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Disjunctive Model (Marketing Research) – Definition

Cite this article as:"Disjunctive Model (Marketing Research) – Definition," in The Business Professor, updated November 24, 2018, last accessed December 4, 2020, https://thebusinessprofessor.com/lesson/disjunctive-model-explained/.


Disjunctive Model (Marketing Research) Definition

It is a model used in the study of consumer decision-making processes to assess products of different brands. This model asserts that consumers expect a minimum level of satisfaction on certain attributes of a product. Generally, these are the attributes and features which are most important to them. While making a purchase they may rule out all other non-important features of the product and focus on the main attributes. A high degree of satisfaction in those secondary, less-important features does not compensate for a lower satisfaction level on the important features.

While manufacturing a product, the producers need to make sure not to compromise with those main features. Although, those features may vary from one customer to another. For example, a car buyer may think the mileage and the price is most important for him while buying a car. He may then rule out all the cars which do not meet the criteria set by him for these two features even when the cars offer other better features. It is an important model for formulating marketing strategies by assessing the customer expectations.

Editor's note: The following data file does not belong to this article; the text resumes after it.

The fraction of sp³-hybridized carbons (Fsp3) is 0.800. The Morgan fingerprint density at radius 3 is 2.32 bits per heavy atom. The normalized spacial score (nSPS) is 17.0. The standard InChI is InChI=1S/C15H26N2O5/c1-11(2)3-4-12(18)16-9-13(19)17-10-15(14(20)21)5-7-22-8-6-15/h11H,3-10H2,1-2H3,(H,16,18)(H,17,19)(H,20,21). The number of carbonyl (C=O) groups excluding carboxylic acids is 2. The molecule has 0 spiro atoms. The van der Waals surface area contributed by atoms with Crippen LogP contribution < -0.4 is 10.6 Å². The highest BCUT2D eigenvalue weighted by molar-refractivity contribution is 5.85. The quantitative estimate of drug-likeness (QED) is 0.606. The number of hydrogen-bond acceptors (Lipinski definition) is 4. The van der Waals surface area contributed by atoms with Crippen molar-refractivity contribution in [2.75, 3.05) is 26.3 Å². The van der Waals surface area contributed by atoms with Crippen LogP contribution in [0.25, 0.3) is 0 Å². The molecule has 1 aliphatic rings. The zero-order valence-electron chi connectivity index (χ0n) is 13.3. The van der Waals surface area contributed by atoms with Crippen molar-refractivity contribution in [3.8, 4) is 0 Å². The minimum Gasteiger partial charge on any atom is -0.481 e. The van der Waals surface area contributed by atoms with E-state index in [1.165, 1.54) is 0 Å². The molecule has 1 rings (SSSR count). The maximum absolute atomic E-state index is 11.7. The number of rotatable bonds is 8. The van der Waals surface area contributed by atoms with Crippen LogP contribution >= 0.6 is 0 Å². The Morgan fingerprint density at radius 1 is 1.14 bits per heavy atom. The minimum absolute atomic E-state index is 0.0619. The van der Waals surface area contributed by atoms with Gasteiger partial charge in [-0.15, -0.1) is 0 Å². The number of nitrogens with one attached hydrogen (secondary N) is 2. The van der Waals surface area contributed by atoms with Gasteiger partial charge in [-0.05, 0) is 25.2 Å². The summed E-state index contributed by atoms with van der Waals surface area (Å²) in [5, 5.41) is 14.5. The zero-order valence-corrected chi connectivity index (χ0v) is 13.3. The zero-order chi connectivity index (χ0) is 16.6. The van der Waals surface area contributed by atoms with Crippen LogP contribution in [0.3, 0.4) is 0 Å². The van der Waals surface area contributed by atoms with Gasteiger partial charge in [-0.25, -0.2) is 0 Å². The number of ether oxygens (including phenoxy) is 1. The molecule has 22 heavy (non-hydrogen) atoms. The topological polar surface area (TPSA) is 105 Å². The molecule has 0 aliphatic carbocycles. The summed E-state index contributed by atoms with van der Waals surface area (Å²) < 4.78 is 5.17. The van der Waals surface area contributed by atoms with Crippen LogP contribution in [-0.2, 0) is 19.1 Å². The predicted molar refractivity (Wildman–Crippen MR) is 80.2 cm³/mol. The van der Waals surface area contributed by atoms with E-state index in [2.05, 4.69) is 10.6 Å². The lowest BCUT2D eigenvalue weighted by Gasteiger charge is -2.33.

References for Disjunctive Model

Academic Research on Disjunctive Model

Issues in marketing’s use of multi-attribute attitude models, Wilkie, W. L., & Pessemier, E. A. (1973). Journal of Marketing research, 428-441. This paper explains the simplistic form of the linear compensatory attitude modelling which includes a higher proportion of some significant research questions which involves measurements, analysis and concepts. The conclusion and result of this marketing research thesis as regards the model are explained for each problem and rapt attention was focused on further developments which were also suggested in this paper.

The effect of individual and situation-related factors on consumer selection of judgmental models, Park, C. W. (1976). Journal of Marketing Research, 144-151. The aim of this paper is to explain the reported tests as regards the hypothesis which states that the consumer’s use of a particular judgmental model in explaining a product is dependent on the prior familiarity and or the product complexity. The result gotten from this paper shows that two major factors influence the respondent’s selection of the judgmental models. Hence, this paper explains the effects of the individual and the situation-related factors as regards the selection of judgmental models.

A comparison of linear and nonlinear evaluation process models, Pras, B., & Summers, J. (1975). Journal of Marketing Research, 276-281. According to this research paper, the result of the test for comparative analysis of the nonlinear and linear evaluation process model using the 3 x 3 x 2 (number of model x levels of a number of attributes x level of acceptability of alternatives) factorial design were reported. The result, however, dictates that the nonlinear model may give a germane method for better understanding of the formation of the consumer preference. In a nutshell, this study is a comparison of the linear and non-linear evaluation process models.